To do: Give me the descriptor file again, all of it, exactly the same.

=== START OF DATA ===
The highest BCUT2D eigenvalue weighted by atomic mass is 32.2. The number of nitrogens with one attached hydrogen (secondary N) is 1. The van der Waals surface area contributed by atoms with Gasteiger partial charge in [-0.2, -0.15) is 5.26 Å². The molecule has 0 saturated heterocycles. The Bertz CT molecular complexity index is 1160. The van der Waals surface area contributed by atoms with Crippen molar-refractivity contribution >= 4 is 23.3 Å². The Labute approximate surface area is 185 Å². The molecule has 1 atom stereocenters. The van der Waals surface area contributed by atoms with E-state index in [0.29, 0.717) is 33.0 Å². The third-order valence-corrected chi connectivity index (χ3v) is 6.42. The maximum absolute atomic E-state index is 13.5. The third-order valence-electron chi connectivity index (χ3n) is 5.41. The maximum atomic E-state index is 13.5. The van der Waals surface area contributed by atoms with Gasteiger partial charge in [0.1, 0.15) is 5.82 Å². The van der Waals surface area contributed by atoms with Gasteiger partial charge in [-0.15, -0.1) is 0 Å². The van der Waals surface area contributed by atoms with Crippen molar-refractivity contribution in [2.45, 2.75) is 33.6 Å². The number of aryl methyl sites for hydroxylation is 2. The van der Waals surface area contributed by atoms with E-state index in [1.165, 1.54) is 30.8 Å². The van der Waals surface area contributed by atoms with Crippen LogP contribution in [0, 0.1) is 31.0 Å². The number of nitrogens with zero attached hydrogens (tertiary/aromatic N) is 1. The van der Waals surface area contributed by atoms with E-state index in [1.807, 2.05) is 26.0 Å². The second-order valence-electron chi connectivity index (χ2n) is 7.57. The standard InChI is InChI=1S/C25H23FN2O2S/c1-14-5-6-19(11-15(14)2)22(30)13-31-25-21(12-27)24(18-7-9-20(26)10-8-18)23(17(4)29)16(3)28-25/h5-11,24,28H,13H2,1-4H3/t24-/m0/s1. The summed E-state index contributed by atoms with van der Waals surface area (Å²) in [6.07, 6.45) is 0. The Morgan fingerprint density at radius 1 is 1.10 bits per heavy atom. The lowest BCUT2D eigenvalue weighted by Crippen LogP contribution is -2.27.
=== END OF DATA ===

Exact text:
The highest BCUT2D eigenvalue weighted by atomic mass is 32.2. The number of nitrogens with one attached hydrogen (secondary N) is 1. The van der Waals surface area contributed by atoms with Gasteiger partial charge in [-0.2, -0.15) is 5.26 Å². The molecule has 0 saturated heterocycles. The Bertz CT molecular complexity index is 1160. The van der Waals surface area contributed by atoms with Crippen molar-refractivity contribution >= 4 is 23.3 Å². The Labute approximate surface area is 185 Å². The molecule has 1 atom stereocenters. The van der Waals surface area contributed by atoms with E-state index in [0.29, 0.717) is 33.0 Å². The third-order valence-corrected chi connectivity index (χ3v) is 6.42. The maximum absolute atomic E-state index is 13.5. The third-order valence-electron chi connectivity index (χ3n) is 5.41. The maximum atomic E-state index is 13.5. The van der Waals surface area contributed by atoms with Gasteiger partial charge in [0.1, 0.15) is 5.82 Å². The van der Waals surface area contributed by atoms with Gasteiger partial charge in [-0.15, -0.1) is 0 Å². The van der Waals surface area contributed by atoms with Crippen molar-refractivity contribution in [2.45, 2.75) is 33.6 Å². The number of aryl methyl sites for hydroxylation is 2. The van der Waals surface area contributed by atoms with E-state index in [1.165, 1.54) is 30.8 Å². The van der Waals surface area contributed by atoms with Crippen LogP contribution in [0, 0.1) is 31.0 Å². The number of nitrogens with zero attached hydrogens (tertiary/aromatic N) is 1. The van der Waals surface area contributed by atoms with E-state index in [1.807, 2.05) is 26.0 Å². The second-order valence-electron chi connectivity index (χ2n) is 7.57. The standard InChI is InChI=1S/C25H23FN2O2S/c1-14-5-6-19(11-15(14)2)22(30)13-31-25-21(12-27)24(18-7-9-20(26)10-8-18)23(17(4)29)16(3)28-25/h5-11,24,28H,13H2,1-4H3/t24-/m0/s1. The summed E-state index contributed by atoms with van der Waals surface area (Å²) in [6.07, 6.45) is 0. The Morgan fingerprint density at radius 1 is 1.10 bits per heavy atom. The lowest BCUT2D eigenvalue weighted by Crippen LogP contribution is -2.27.